You know the state of sports journalism has turned to shit when the toughest interrogators on sports hottest issues are Oprah Winfrey and Katei Couric. Thursday afternoon Couric finally asked Manti Te’o the question that every sportswriter in the country has talked around: “Are you gay?”
“No,” Te’o answered with a smirk. “Faaar from it.”
“You are incredibly naïve,” said Couric before hesitating, “…or this is a very sad story.”
Let me rephrase that for her: Manti Te’o is either the stupidest person who ever lived or a liar of insane proportion. Is this story S1mOne, the 2002 Al Pacino film about the director concocts who an imaginary star or The Crying Game?
If you read the original Deadspin report that broke all this, or Jeremy’s Schapp’s interview with Te’o for ESPN–finely detailed work, but really only click on this if you have a huge amount of time and nothing to do–or watch Couric’s interview with Te’o and his teary-eyed parents, then you know that this entire ridiculous story has far more than the few that he has already admitted to. For nearly every original statement Te’o has made, there has either been a retraction, an implausible explanation, a fudging, or an outright admission of a lie.
Now we are supposed to believe that he had 1000 hours of conversation with this imaginary lover between May 11 and September 12 last year. Think about this: Those 123 days have a total 2952 hours. That means Te’o spent more than one-third of those hours on the phone with his imaginary girlfriend. (I didn’t spend half that many hours on the phone when I was involved with Salma Hayek.)
And by the way, these phone records have yet to be validated by an actual phone carrier.
Te’o now asks us to believe that the only person connected to this idiocy who stood to benefit from it–in terms of sympathy votes for a Heisman Trophy or as a 21st century version of bunburying which would have made Oscar Wilde weep–wasn’t involved in creating it, namely Manti Te’o.
In fact, Te’o denied to Couric practically any knowledge of the wizard of behind the curtain, Ronaiah Tuiasosopo, except as the imaginary Kekua’s cousin. This despite the fact that Te’o plugged Tuiasosopo’s YouTube video of his song “Ignite” on Twitter in December 2011, even though the song could not have been widely seen since it only had 10 Facebook likes.
Has the Manti Te’o story, as some are now saying, run its course? Not by a long shot. There’s too many salacious possibilities out thre that are bound to eveal themselves soon.
There’s also some more practical issues to be dealt with. For instance, the story, which now seems to be perpetuated by Te’o, that the revelation that his girlfriend was alive and being threatened by drug dealers influenced his performance against Alabama in the BCS Championship. What is the purpose of this nuttiness? Well, remember that Te’o is a football player, the NFL draft is coming up soon, and the biggest stage he has performed in was the BCS game, in which he spent more time on his face and back than a Maxim cover girl–a plausible excuse for this might raise the value of his stock to an NFL team, though if they have a copy of the January 14 Sports Illustrated with photos of Alabama running backs going around, through, and over Te’o, I doubt that this bucket would hold water.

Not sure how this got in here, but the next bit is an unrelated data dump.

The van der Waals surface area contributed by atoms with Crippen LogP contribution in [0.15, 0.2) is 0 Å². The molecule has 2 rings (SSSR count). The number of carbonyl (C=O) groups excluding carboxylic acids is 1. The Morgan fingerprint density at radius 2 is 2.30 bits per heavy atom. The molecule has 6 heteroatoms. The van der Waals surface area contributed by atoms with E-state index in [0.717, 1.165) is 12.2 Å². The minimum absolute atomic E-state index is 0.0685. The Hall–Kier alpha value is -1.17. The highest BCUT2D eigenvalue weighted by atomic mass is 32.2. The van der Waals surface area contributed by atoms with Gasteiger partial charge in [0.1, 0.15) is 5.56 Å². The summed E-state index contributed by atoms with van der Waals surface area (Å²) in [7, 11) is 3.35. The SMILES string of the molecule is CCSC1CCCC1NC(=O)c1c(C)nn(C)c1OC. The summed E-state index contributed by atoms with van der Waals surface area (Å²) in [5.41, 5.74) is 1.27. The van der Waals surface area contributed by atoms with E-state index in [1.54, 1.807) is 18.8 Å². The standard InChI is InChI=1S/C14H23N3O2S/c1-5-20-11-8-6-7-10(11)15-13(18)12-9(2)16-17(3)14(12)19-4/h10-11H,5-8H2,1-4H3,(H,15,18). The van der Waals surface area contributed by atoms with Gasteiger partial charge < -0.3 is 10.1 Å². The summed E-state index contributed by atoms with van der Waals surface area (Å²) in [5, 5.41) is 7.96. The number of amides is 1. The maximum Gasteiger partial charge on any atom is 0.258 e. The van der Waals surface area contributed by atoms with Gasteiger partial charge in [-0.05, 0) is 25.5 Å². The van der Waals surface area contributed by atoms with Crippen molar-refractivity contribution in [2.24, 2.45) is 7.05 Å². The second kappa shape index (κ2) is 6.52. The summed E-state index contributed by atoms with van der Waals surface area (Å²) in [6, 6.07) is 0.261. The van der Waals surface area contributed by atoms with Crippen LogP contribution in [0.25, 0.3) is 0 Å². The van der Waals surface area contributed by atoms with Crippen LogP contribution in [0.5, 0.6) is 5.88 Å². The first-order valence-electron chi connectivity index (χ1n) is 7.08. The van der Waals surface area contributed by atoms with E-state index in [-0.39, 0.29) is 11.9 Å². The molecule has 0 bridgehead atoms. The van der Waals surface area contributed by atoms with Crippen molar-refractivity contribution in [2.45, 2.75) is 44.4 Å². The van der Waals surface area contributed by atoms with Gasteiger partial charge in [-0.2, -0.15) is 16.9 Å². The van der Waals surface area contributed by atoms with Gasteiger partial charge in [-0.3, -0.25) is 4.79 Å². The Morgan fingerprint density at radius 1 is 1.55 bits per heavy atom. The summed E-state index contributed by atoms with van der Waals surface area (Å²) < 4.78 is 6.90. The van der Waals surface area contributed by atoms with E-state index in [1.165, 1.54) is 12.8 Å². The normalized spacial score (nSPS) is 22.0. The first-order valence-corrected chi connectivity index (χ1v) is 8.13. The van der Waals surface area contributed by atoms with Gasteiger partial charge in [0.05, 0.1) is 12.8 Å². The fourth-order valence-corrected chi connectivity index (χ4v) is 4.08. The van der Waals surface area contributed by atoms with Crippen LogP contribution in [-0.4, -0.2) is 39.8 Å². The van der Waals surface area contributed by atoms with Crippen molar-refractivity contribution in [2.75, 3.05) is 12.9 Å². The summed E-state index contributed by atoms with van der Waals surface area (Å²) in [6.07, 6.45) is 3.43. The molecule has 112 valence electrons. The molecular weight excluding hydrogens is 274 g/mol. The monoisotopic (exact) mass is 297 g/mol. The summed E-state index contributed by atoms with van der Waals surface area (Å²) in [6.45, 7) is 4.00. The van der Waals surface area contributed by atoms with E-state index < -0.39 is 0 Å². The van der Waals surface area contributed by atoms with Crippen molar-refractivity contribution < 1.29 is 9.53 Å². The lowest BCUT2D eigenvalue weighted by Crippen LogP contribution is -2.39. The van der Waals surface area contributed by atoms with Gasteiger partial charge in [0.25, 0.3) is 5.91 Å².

The far bigger story, I think, is the notion that all of this is somehow the product–and I found this phrase at least a dozen times in discussions of Te’o–of “The Notre Dame mystique.” The implication is that somehow the whole mess is Notre Dame’s fault, or as SI’s S.L. Price writes in the January 20 issue, “The case of Manti Te’o signifiies ‘the shattering of the latest fighting irish football legend.'”
What was the shattered legend before this one? It has been about 18 years since Notre Dame won anything in college football. Are we still believing that Knute Rockne told his team to “Win for the Gipper”? (Actually, he did, but we’ll let that pass.)
A great many respected journalists bought into the Te’o story, writers from the South Bend Tribune, the New York Post, the New York Times, Associated Press, the Boston Globe, NBC, CBS, and, while we’re on the subject, Sports Illustrated. An why shouldn’t they? The story of a football player at a high profile university inspired by the death of his girlfriend is a good one.
Notre Dame didn’t fool the nation’s sports press, it was Te’o who fooled Notre Dame. And why shouldn’t everyone, at least up to a point, have believed the story and passed it on? It didn’t involved national security, it didn’t even involve illegal drugs–or even anything else that was illegal. Is getting snookered on by a story of a football player and his dead girlfriend really worth turning everyone into cynics, wasting our time scrambling to see if the girlfriend really existed and died? (Though I’ve got to admit I am curious to the point of giddiness to know who signed for those white roses Te’o sent to her funeral.)
I don’t think it’s any great disgrace that journalists who were or should have been spending previous time investigating more important things bought into this story. I do think it’s wrong that so many are now blaming their colleagues for being fooled. For instance, Bob Raissman in the Jan 18 Daily News, who writes of “the Notre Dame myth-machine [sic] … Te’o’s story had to be true. This stuff happens only at Notre Dame.”
Really? No one would have believed the story of the tragic death of a young woman who was the girlfriend of a football player at Texas or Southern Cal or Ohio State? I guess serious sports-related scandals don’t slip under the radar at schools like Penn State?
I think it’s time for a moratorium on sports journalists pointing to Notre Dame and to other writers and saying in effect: You were fooled by this but I sure wasn’t. Uh, huh. That’s why Deadspin and not you broke the story.